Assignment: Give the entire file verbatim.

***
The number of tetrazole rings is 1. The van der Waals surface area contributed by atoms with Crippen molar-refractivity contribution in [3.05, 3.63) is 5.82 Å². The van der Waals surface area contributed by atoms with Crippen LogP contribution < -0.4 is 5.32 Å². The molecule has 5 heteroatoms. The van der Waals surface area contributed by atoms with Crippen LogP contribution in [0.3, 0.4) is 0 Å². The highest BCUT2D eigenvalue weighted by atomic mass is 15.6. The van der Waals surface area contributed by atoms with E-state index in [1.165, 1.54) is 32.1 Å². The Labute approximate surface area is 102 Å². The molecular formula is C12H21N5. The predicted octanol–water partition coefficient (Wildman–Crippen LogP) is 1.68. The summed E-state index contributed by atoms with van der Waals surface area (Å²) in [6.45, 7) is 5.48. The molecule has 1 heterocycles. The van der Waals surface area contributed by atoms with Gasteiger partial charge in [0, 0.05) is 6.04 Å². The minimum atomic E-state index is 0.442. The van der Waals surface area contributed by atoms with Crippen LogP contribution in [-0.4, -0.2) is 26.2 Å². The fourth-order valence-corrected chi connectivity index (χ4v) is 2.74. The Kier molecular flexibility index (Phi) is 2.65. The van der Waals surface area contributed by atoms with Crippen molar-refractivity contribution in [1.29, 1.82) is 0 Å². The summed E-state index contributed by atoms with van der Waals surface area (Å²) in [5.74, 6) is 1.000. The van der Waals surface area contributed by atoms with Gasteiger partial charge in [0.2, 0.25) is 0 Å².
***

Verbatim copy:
The number of tetrazole rings is 1. The van der Waals surface area contributed by atoms with Crippen molar-refractivity contribution in [3.05, 3.63) is 5.82 Å². The van der Waals surface area contributed by atoms with Crippen LogP contribution < -0.4 is 5.32 Å². The molecule has 5 heteroatoms. The van der Waals surface area contributed by atoms with Crippen LogP contribution in [0.3, 0.4) is 0 Å². The highest BCUT2D eigenvalue weighted by atomic mass is 15.6. The van der Waals surface area contributed by atoms with E-state index in [1.165, 1.54) is 32.1 Å². The Labute approximate surface area is 102 Å². The molecular formula is C12H21N5. The predicted octanol–water partition coefficient (Wildman–Crippen LogP) is 1.68. The summed E-state index contributed by atoms with van der Waals surface area (Å²) in [6.45, 7) is 5.48. The molecule has 1 heterocycles. The van der Waals surface area contributed by atoms with Gasteiger partial charge in [0, 0.05) is 6.04 Å². The minimum atomic E-state index is 0.442. The van der Waals surface area contributed by atoms with Crippen LogP contribution in [-0.4, -0.2) is 26.2 Å². The fourth-order valence-corrected chi connectivity index (χ4v) is 2.74. The Kier molecular flexibility index (Phi) is 2.65. The van der Waals surface area contributed by atoms with Crippen molar-refractivity contribution in [1.29, 1.82) is 0 Å². The summed E-state index contributed by atoms with van der Waals surface area (Å²) in [5.74, 6) is 1.000. The van der Waals surface area contributed by atoms with Gasteiger partial charge in [0.2, 0.25) is 0 Å².